the event that there was a lawsuit that resulted from the recommendation.
The answer to that is yes, as long as he or she was doing that as part
of his or her responsibilities as a faculty member at the University
was acting in good faith. If the faculty member had inserted personal
information that either wasn't true, and the faculty member knew it wasnt
true, or did not rely upon personal knowledge or data that had been given,
and did not check to be sure that it was reliable, then there would be
a question as to whether or not the faculty member was acting as an expert,
or as someone in that field that should be making recommendations in
faith. The determination of good faith is made by the attorney general's
office. However, in every situation where one of UT's faculty has engaged
in something like this, UT has said that it feels that the faculty member
has been acting in good faith within his or her responsibilities.
The following questions (1-3) were submitted by Thomas
G. Palaima (classics). All answers were provided in written form by Provost
Faculty computer upgrades: The provost has reported
that we are embarking on a five-year two-million-dollar program
($400K-per-year) to address the essential need to keep faculty
relatively on par with current technologies for instruction and
research. He has also reported that "the algorithm we are using
for estimating the appropriate budget is 45% of total faculty and
an average of roughly $2,500 per replacement."
Calculations indicate that this program will
address minimal needs of 765 out of our 1700 faculty. 1700 faculty
* .45 = 765 * $2500 = $1,912,500, i.e, ca. $2M.
||How is appropriate basic computer equipment
being provided and maintained for the remaining 1700-765 = 935
faculty during this 5-year cycle?
In addition to the newly identified $400K
there are a number of sources being brought to the table.
These include dean excellence funds, college resources, endowments,
What are the anticipated sources of revenues
Final details of specific sources will
be worked out over the summer.
How much are departmental and faculty endowment
or project/grant funds expected to pay for the basic faculty
computer equipment/upgrades not provided for in the yearly
$400K? (Several faculty members have expressed strong opposition
to this practice as it is applied to computer equipment and
other areas of university funding.)
This varies widely across colleges. In some
colleges, the lion's share of replacement will be covered
by centralized university resources. In other colleges, a
larger portion of the cost will be covered by resources internal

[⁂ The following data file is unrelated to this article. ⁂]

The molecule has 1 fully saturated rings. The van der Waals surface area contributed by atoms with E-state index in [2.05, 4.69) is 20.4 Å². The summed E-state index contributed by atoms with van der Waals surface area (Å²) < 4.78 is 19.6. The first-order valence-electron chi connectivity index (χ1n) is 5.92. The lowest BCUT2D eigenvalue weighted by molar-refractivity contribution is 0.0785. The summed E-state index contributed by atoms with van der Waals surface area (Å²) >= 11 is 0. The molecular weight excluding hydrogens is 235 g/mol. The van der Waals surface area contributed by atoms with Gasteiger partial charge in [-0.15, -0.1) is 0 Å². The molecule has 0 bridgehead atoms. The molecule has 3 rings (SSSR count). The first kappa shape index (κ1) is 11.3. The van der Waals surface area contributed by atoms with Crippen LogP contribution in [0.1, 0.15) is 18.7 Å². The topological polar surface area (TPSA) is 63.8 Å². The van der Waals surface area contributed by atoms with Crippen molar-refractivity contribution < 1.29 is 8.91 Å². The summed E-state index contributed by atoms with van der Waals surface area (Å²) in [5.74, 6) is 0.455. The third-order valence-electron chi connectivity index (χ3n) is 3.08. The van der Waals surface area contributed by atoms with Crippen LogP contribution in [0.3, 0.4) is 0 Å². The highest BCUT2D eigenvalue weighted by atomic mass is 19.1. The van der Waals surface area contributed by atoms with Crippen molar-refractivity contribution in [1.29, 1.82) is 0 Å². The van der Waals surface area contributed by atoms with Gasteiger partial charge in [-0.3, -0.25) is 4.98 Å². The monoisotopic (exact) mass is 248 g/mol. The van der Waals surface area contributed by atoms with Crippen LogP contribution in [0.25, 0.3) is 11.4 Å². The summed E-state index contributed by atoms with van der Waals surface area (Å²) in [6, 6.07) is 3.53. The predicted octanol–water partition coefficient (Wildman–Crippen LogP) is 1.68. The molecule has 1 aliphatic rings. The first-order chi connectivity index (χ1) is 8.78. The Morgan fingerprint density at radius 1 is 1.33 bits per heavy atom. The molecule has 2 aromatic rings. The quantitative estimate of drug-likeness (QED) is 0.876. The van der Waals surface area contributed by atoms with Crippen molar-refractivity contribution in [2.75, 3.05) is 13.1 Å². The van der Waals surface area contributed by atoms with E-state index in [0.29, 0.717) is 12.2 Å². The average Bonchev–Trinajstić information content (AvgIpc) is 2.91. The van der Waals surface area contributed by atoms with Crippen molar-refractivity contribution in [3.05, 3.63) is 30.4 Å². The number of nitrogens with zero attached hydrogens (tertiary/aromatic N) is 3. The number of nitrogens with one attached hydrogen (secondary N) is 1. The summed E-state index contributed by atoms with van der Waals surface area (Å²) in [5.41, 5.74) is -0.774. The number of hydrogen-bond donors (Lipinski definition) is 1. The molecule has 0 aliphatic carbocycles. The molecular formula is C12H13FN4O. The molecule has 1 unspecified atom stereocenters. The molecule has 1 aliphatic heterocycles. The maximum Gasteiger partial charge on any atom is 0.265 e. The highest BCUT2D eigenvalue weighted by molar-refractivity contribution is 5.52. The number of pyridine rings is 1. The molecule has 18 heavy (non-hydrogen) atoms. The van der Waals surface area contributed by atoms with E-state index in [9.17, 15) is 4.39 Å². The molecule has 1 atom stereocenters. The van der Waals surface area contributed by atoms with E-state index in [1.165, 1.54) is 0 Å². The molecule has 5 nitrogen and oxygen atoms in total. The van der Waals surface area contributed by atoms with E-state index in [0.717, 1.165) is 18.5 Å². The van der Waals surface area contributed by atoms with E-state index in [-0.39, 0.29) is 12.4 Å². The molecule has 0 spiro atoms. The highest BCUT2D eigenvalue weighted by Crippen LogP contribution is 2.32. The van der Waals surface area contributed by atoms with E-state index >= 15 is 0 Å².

to the college and departments.
How was the five-year time span chosen? What
about the 3-year plans used at some peer institutions? What
factors led to the conclusion that a 5-year plan is sufficient
(especially given the 6-9 mo. cycle for massive leaps in computer
technology) at a tier-one research university? Do our peer
competitors like UNC-CH, UILL-CH-URB, UW-MAD, UC-BERK, UMICH
and UWASH follow 5-year cycles?
The five-year replacement was decided upon
after much discussion. It is not fixed in stone. With the
newly funded program in place, we will be assessing the wisdom
of this cycle and will make adjustments in the context of
other demands placed upon the University's budget. There is
wide variation across universities when it comes to computer-replacement
Have college info-tech specialists been consulted
about conditions in individual departments? Classics reports
that no new faculty computers have been acquired in three
years and that faculty hardware and software is woefully out
of date and cannot make use of anything like the latest instructional
technologies. This must be paralleled in other departments
and programs, at least in Liberal Arts.
Assessment of conditions within departments
is the responsibility of each dean's office.
Faculty Travel Grants to Professional Meetings:
The Faculty Travel Grant Program now offers faculty up to $325 per
year to present a scholarly paper at a regularly scheduled professional
meeting. This is less than half the amount the program offered in
the 1980's (when it was known as CAMLS). It is probably about a
third of what it was when one factors in inflation. Given the increased
costs of travel and lodging, the sum UT Austin offers is a serious
disincentive. Since the scholarly/professional activity of presenting
papers at regular professional meetings is *de rigeur* for tenure
and promotion and for maintaining the professional visibility and
ranking of academic programs, the University should not effectively
be forcing faculty to use their own limited salaries to perform
their basic work, nor should it be taxing already strapped departments
to use endowed funds to do so. What is being done about this in
the current budgetary planning?
Funding to assist faculty with travel to professional
meetings is part of the $1.5 million University Research Institute
(URI) budget. Currently $200,000 is allocated to the travel budget
with the balance going to the Faculty Research Assignment ($800K)